13 Magical Realism & Horror Books by Latina Writers Perfect for Fall

In October we celebrate the last two weeks of Latinx Heritage Month, Dia de Muertos, and the fall season

Fatantsy magical realism books

Photos: Scribner; Agora Books; Graywolf Press

In October we celebrate the last two weeks of Latinx Heritage Month, Dia de Muertos, and the fall season. While this is undoubtedly the season of scary movies, fun costumes, and visiting the pumpkin patch, it’s also the perfect time to dive into some horror and magical realist stories written by Latinx authors. Magical realism is a genre that  was seen in art and popularized in literature throughout Latin America in the1950s through writers including Cuban poet Jose Martí, Chilean writer Isabel Allende, and Nicaraguan poet Ruben Darío. Essentially magical realism features magical elements set in a realistic environment, a fusion of fantasy and realistic storytelling (e.g. 100 Years of Solitude by Gabriel García Márquez and Allende’s The House of the Spirits). Not to mention that many cultures in LATAM believe in spirits, ghosts, and the power of curanderas, or healers. Our stories deserve to be told, even when they’re scary or delving into the unseen and unknown.

This is by no means an exhaustive list but is a good reference for hardcore horror and magical realism fans, and for newcomers to these kinds of stories. There’s a book in here for every age and reader, including short story collections, novels, and poetry. Read on to learn more about 13 books by Latinx authors that will hopefully frighten, mystify, and delight you, and make you ready for the spooky season.

Five Midnights by Ann Dávila Cardinal

Latina magical realist books

Photo: Tor Teen

Five Midnights by Ann Dávila Cardinal is a young adult novel following five friends brought together by a curse, by fate, and by retribution. At the center of it all is Lupe Dávila and Javier Utierre, reluctant friends turned detectives trying to solve the series of murders that have been haunting Puerto Rico. But just when they think they know what they’re up against, they realize that they must let go of their reality and turn to myths, legends, and stories if they hope to stop the killer, uncover their identity, and bring peace back to the island. For adult fans of Cardinal, be sure to also check out her debut adult novel, The Storyteller’s Death, for even more magical realist adventures.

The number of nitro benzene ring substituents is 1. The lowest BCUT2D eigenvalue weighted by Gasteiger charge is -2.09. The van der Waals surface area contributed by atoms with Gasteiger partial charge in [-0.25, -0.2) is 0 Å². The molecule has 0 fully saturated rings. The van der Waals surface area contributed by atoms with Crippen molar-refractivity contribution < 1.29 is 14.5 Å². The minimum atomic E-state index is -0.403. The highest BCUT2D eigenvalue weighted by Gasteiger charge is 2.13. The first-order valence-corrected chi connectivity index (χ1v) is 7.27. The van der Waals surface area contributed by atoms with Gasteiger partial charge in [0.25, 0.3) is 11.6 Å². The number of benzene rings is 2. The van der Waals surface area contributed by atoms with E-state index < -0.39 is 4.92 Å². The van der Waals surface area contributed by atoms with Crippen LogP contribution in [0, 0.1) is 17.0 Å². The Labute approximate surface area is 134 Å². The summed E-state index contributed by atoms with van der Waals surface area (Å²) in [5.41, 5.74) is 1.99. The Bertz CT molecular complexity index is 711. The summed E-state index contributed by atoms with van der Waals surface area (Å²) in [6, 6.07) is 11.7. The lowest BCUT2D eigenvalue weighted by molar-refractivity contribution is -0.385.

Her Body And Other Parties by Carmen Maria Machado

Latina magical realist books

Photo: Graywolf Press

Her Body and Other Parties by Carmen Maria Machado is her haunting debut short story collection that uses elements of psychological realism, science fiction, comedy, horror, fantasy, and fabulism to tell strange, startling, and beautiful stories. Featuring ghosts, wives with green ribbons tied around their necks, horrifying discoveries at a mall dress shop, and more, this collection centers women with boldness and otherworldly intensity. The suffering and violence they endure every day against their bodies and livelihoods is put on display in worlds different from our own, making it powerful to read and impossible to look away from.

Lotería by Cynthia Pelayo

Latina magical realist books

Photo: Agora Books

In the mood for even more short story collections? Look no further than Lotería by Cynthia Pelayo, based on the traditional Mexican bingo game of the same name. To play, players must match up the images on the 54 cards with the images on their board, either getting every space or completing a numbered series in a row using game pieces, commonly uncooked beans. This classic game is given new life in Pelayo’s book, where each card is matched with a story based on a myth, folklore, fairy tale, horror story, superstition, or belief from LATAM. From ghosts to goblins, vampires to werewolves, murderers to creatures without names, this is a book that will haunt you long after you reach the last page.